This case study illustrates the extent to which internal migration data from decennialcensus sources, including published reports, Summary Tape Files, special migration tabulations, and Public Use Microdata Samples, as well as other migration data including decadal net migration estimates and Internal Revenue Service annual estimates can be combined to comprehensively evaluate the influence of migration on a particular county. The analysis of migration addresses public-policy concerns raised by the Dane County, Wisconsin, Department of Human Services regarding ``welfare magnetism'', the in-migration from out-of-state of poor, less-educated female householders with children receiving public assistance, and the county's contribution to Wisconsin's perceived ``brain drain'', the net loss through migration of more highly-educated individuals. While net migration is contributing to higher numbers and rates of persons living in the county with incomes at or below poverty, the in-migration of persons fitting the ``welfare magnet'' description is dwarfed by the in-migration of poor persons fitting the ``college student'' description.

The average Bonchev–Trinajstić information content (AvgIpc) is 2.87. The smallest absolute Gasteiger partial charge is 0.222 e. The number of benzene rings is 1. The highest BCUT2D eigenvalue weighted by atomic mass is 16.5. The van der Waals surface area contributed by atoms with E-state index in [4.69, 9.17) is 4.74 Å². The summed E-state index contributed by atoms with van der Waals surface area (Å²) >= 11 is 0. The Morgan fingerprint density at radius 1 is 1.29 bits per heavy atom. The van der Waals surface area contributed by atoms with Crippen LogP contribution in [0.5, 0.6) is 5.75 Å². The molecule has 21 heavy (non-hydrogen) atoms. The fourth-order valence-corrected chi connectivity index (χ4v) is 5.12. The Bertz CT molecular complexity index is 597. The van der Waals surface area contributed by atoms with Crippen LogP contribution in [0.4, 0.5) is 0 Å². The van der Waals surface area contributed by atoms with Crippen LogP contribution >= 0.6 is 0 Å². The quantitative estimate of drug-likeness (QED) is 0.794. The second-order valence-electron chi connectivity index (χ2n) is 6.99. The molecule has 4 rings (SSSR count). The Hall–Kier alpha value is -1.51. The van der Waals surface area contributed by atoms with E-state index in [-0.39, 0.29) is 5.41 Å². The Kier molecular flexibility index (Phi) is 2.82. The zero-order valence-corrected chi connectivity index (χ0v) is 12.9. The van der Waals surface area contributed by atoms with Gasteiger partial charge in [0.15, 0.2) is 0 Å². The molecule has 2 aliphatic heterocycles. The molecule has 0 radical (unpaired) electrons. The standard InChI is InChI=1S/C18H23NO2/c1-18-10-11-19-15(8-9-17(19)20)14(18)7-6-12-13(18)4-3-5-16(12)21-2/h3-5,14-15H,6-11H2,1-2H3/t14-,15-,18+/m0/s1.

Population Research and Policy Review – Springer Journals
Published: Oct 3, 2004
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